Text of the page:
2. Filter your output file on the LimitReached violation and group these violations into sets of targets. LimitReached violations are the more complex paths that need more heap space and time.
  3. To determine your previous execution’s path expansion limit and maximum heap space allocated, search for this string in /<home>/.sfdx-scanner/sfge.log: “Path expansion limit”–You use these values later to control the complexity that Graph Engine can handle for your code.
  4. Execute scanner run dfa on each LimitReached target grouping that you created.
  5. Run scanner run dfa iteratively with larger memory allocation each time to exclusively target complex areas.

Sample command allocating max heap space of 20G:

sf scanner run dfa --projectdir /path/to/full/project --target /path/to/a/source/file#optionalSpecificEntryMethod --sfgejvmargs "-Xmx20g" --outfile result_2.csv

To optimize your LimitReached scans, follow these recommendations.

  • Use individual file names in --target parameter or names specific to the target method.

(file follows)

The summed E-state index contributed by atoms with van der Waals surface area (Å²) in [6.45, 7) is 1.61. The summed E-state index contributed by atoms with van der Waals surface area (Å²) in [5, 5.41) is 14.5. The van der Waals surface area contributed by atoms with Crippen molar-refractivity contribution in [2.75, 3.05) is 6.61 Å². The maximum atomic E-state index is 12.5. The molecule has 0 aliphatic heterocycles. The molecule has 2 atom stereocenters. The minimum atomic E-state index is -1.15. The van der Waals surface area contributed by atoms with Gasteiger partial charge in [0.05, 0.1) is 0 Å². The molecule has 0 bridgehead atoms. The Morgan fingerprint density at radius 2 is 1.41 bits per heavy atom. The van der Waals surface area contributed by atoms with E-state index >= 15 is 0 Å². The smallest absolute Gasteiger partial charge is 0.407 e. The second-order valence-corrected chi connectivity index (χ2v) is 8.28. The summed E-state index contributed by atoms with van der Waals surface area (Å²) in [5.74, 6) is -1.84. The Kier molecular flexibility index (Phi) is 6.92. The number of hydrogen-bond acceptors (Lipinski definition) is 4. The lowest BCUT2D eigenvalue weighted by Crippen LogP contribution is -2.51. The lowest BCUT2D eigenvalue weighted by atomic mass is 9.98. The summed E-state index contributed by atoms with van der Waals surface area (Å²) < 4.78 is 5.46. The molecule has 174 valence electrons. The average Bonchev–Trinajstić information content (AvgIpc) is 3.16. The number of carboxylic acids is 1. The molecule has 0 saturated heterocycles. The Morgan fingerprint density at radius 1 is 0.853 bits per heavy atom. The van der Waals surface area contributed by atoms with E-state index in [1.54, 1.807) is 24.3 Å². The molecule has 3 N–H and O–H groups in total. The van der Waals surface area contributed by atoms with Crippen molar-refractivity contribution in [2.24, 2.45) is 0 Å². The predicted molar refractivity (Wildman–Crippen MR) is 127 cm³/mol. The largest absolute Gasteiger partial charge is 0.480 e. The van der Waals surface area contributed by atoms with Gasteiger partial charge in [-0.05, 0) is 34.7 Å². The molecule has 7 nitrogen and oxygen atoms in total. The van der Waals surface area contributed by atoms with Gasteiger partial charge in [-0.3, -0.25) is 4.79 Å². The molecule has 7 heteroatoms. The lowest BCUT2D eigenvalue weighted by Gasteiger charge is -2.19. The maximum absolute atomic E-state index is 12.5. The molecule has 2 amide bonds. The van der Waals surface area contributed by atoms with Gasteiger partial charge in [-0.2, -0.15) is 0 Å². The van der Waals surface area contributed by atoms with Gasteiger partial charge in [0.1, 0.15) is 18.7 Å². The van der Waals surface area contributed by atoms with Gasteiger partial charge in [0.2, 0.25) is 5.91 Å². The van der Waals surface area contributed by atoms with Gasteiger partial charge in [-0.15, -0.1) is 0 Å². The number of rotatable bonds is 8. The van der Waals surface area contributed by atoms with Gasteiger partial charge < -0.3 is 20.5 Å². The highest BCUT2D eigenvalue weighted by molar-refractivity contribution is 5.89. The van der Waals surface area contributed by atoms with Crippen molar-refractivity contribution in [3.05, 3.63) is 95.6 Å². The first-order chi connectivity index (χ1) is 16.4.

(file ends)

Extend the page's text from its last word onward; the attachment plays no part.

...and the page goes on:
• Use the --sfgejvmargs parameter to define a larger heap space than the default.

If the same target row repeatedly reaches the limit, follow these steps.

  1. Remove the upper limit by passing in --pathexplimit -1.
  2. Decrease the number of parallel threads by setting the --rule-thread-count parameter to 2.
  3. Increase timeout by setting the --rule-thread-timeout parameter to 300000 ms.

Two Graph Engine parameters, --sfgejvmargs and --pathexplimit, act as knobs that turn the max heap size and the complexity of Graph Engine scans up or down. Use these knobs to fine-tune your code’s analysis and rate of OutOfMemory occurrences.

Use the --sfgejvmargs parameter to modify your Java Virtual Machine (JVM) default max heap size.

  1. Look up your JVM -Xmx value, which is your allocated heap size.
  2. Use the --sfgejvmargs parameter to increase your -Xmx value on scanner run dfa command.
  3. Execute Graph Engine with a larger heap space than the default settings.

For example, to allocate 2G heap space:

To maximize your heap space balance with Graph Engine performance, follow these recommendations.

  • Because the heap space value depends on the complexity of the target codebase, there’s no magic number. A very large heap space can degrade Graph Engine’s performance, so increase the heap space allocation in increments of 1 G. Experiment to see what works for your project.